And there are some things that I was aware of, like when I picked up the book and everybody said, “He’s such a bastard.” I said, “Well, yes, he’s a bit of a bastard, but he’s not a complete bastard, because he’s more nuanced than a lot of people seem to think.” To me, bastards – real bastards – are people who rape and murder and act out race and hate crimes and this all stuff that Constantine wouldn’t do. I think Constantine is morally ambiguous, but he’s more nuanced. Yes, he’s a bastard towards some things, but actually, when it comes down to it, he wouldn’t do harm to someone who didn’t deserve it. They’d have to do real nasty stuff.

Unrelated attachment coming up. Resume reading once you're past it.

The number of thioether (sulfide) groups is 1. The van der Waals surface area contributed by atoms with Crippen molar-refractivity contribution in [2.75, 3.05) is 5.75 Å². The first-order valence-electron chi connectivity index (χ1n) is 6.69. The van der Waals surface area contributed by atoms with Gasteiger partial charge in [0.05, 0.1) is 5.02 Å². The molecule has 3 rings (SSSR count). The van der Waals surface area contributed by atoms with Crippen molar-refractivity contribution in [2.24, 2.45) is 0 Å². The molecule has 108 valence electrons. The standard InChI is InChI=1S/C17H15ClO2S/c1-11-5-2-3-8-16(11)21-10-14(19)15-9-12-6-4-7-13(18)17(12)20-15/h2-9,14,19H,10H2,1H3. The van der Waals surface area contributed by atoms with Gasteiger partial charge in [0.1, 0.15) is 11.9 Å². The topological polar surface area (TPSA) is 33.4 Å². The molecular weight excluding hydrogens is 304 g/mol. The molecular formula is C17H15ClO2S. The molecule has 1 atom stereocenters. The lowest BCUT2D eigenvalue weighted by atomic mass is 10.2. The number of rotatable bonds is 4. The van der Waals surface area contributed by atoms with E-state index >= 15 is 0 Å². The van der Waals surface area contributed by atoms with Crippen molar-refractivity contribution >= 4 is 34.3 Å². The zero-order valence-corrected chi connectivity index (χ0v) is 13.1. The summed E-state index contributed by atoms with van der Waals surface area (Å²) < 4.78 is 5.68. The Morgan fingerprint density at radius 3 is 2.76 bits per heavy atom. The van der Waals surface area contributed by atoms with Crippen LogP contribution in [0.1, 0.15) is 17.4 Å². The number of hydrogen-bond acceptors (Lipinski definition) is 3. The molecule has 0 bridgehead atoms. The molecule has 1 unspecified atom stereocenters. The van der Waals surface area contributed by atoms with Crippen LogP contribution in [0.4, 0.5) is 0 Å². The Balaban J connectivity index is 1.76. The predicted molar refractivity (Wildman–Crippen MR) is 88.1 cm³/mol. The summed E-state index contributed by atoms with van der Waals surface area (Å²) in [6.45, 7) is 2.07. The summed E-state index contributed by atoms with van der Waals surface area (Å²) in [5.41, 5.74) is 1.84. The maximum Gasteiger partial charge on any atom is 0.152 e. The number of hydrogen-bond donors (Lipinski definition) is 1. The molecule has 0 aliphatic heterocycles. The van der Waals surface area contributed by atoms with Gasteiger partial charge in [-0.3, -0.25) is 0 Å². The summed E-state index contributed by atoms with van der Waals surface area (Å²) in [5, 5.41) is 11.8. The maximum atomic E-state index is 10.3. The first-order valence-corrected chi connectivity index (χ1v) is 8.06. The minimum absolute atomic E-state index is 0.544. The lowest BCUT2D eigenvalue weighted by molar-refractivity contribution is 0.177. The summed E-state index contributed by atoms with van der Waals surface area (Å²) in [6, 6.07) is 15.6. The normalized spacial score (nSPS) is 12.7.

So I more interested in the field I’m trying to plow where Constantine is aware of his flaws. If any character has got flaws, obviously, it’s Constantine. He’s not 30, so if he falls in love, he’s more of a mature man who falls in love. So what are his attitudes towards love, loneliness, all of these things that make him a bit more rounded? As well, the magic stuff is really great too.
In terms of other projects, you also have “Bronx Kill” coming out in 2010, correct?
Yes, that’s part of Vertigo’s black and white crime line. I’ve already finished my work on that. It’s really cool and features art by James Romberger, who is brilliant. His stuff is really scratchy and really emotional.